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In the world of cinema, China is perhaps the only country that remains relatively uncharted, and it might have remained so if not for the Fifth Generation of filmmakers that emerged in the 1980s. But in arriving at the gates of cinema, China has struggled with decades of oppression, which left lives shattered. Cinema there has hardly had lungs able to breathe.
From the first showing of a Lumiere brothers’ film in Shanghai in 1896 to the indigenous production of The Battle of Dingjunshan , the first film in 1905, China has had a turbulent relationship with moving images.
Being a filmmaker in China has always been a difficult proposition. Cinema’s inception and evolution in the past 100 years has also coincided with the country’s tempestuous idea of being a nation state: facing invasion and mass revolution, and continuously trying to assert its individuality in the last century.
The rise of Mao Zedong and the Cultural Revolution that he set into motion led to a virtual standstill in every aspect of art. Cinema was no exception. Whatever remained was strictly aligned to the political ideology of the state, leaving cinema with no option but to become purely propagandistic.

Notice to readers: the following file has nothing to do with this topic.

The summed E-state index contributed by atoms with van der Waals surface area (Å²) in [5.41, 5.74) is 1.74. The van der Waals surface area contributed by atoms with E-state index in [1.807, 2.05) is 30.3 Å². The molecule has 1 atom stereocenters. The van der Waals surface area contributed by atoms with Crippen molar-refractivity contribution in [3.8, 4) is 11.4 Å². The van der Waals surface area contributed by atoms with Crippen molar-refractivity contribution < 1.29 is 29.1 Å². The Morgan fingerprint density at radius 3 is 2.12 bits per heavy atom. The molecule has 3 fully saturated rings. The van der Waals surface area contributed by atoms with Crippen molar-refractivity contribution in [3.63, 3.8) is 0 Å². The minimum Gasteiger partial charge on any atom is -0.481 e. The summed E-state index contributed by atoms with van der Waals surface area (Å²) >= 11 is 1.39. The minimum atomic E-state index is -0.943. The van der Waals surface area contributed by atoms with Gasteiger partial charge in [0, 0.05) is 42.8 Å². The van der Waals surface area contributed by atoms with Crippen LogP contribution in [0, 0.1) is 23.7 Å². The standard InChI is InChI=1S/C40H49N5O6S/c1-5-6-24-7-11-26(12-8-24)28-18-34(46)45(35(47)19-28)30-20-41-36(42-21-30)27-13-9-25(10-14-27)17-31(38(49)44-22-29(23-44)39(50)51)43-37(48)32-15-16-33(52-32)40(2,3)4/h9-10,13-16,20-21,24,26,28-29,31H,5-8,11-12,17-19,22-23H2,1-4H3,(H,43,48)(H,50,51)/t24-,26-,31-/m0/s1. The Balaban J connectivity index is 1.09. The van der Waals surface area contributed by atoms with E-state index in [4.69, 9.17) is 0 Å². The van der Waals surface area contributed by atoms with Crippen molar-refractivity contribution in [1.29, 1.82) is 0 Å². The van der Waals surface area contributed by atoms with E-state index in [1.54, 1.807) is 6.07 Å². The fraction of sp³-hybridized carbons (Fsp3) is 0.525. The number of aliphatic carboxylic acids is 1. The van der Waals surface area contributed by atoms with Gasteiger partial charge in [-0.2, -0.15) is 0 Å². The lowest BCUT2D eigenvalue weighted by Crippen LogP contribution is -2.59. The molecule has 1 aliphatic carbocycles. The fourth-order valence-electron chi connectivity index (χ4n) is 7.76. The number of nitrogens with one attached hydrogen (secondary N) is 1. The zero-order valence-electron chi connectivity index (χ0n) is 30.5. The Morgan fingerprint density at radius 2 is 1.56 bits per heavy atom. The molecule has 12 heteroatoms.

During the post-Mao reforms, the Beijing Film Academy, China’s national film school, reopened in 1978. Four years later, 153 students — dubbed as the Fifth Generation — graduated, soaked in cinema’s rich traditions.
Chen Kaige’s Yellow Earth (1984) began a movement that was accelerated by his comrades Zhang Yimou and Tian Zhuangzhuang. They made films that swept top prizes at coveted film festivals and the world woke up to a volcano that was dormant for decades.
Suddenly, China was everywhere.
The films of this tradition are defined by symbolism, a defiant attitude, and an engagement with the country’s stormy past.
The film, which follows two friends for five decades, begins with a beautiful child being taken to an opera school by his mother, who is a sex-worker. She is so desperate that when the school rejects her son for having six fingers, she chops off the extra one without second thoughts. The opera school is tyrannical in its training, and merciless in its drive to turn innocent ducklings into swans of grand opera. The boy, Dieyi, abandoned to tears and his fate, finds a protective friend in sturdy Xiaolou.